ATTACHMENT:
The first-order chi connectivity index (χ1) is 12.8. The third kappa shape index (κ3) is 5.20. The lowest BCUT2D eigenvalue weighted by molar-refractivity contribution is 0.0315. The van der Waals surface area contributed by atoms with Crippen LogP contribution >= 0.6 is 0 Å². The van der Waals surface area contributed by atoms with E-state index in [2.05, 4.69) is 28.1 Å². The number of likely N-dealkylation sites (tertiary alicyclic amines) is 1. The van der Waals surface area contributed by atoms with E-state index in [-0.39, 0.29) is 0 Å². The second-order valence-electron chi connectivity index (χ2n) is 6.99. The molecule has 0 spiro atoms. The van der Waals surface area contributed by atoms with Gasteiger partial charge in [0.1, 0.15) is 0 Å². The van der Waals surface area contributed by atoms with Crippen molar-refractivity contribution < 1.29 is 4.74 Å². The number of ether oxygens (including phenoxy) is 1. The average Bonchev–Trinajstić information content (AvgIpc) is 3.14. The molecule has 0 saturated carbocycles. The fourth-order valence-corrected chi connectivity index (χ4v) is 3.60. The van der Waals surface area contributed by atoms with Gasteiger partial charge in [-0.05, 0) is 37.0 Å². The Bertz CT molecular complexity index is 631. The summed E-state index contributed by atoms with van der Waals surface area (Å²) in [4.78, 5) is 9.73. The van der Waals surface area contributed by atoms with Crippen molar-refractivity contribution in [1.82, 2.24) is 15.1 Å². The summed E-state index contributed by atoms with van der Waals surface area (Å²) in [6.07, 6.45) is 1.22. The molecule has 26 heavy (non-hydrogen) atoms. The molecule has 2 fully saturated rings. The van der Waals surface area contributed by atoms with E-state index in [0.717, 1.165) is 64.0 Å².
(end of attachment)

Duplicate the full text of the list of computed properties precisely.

The first-order chi connectivity index (χ1) is 12.8. The third kappa shape index (κ3) is 5.20. The lowest BCUT2D eigenvalue weighted by molar-refractivity contribution is 0.0315. The van der Waals surface area contributed by atoms with Crippen LogP contribution >= 0.6 is 0 Å². The van der Waals surface area contributed by atoms with E-state index in [2.05, 4.69) is 28.1 Å². The number of likely N-dealkylation sites (tertiary alicyclic amines) is 1. The van der Waals surface area contributed by atoms with E-state index in [-0.39, 0.29) is 0 Å². The second-order valence-electron chi connectivity index (χ2n) is 6.99. The molecule has 0 spiro atoms. The van der Waals surface area contributed by atoms with Gasteiger partial charge in [0.1, 0.15) is 0 Å². The van der Waals surface area contributed by atoms with Crippen molar-refractivity contribution < 1.29 is 4.74 Å². The number of ether oxygens (including phenoxy) is 1. The average Bonchev–Trinajstić information content (AvgIpc) is 3.14. The molecule has 0 saturated carbocycles. The fourth-order valence-corrected chi connectivity index (χ4v) is 3.60. The van der Waals surface area contributed by atoms with Gasteiger partial charge in [-0.05, 0) is 37.0 Å². The Bertz CT molecular complexity index is 631. The summed E-state index contributed by atoms with van der Waals surface area (Å²) in [4.78, 5) is 9.73. The van der Waals surface area contributed by atoms with Crippen molar-refractivity contribution in [1.82, 2.24) is 15.1 Å². The summed E-state index contributed by atoms with van der Waals surface area (Å²) in [6.07, 6.45) is 1.22. The molecule has 26 heavy (non-hydrogen) atoms. The molecule has 2 fully saturated rings. The van der Waals surface area contributed by atoms with E-state index in [0.717, 1.165) is 64.0 Å².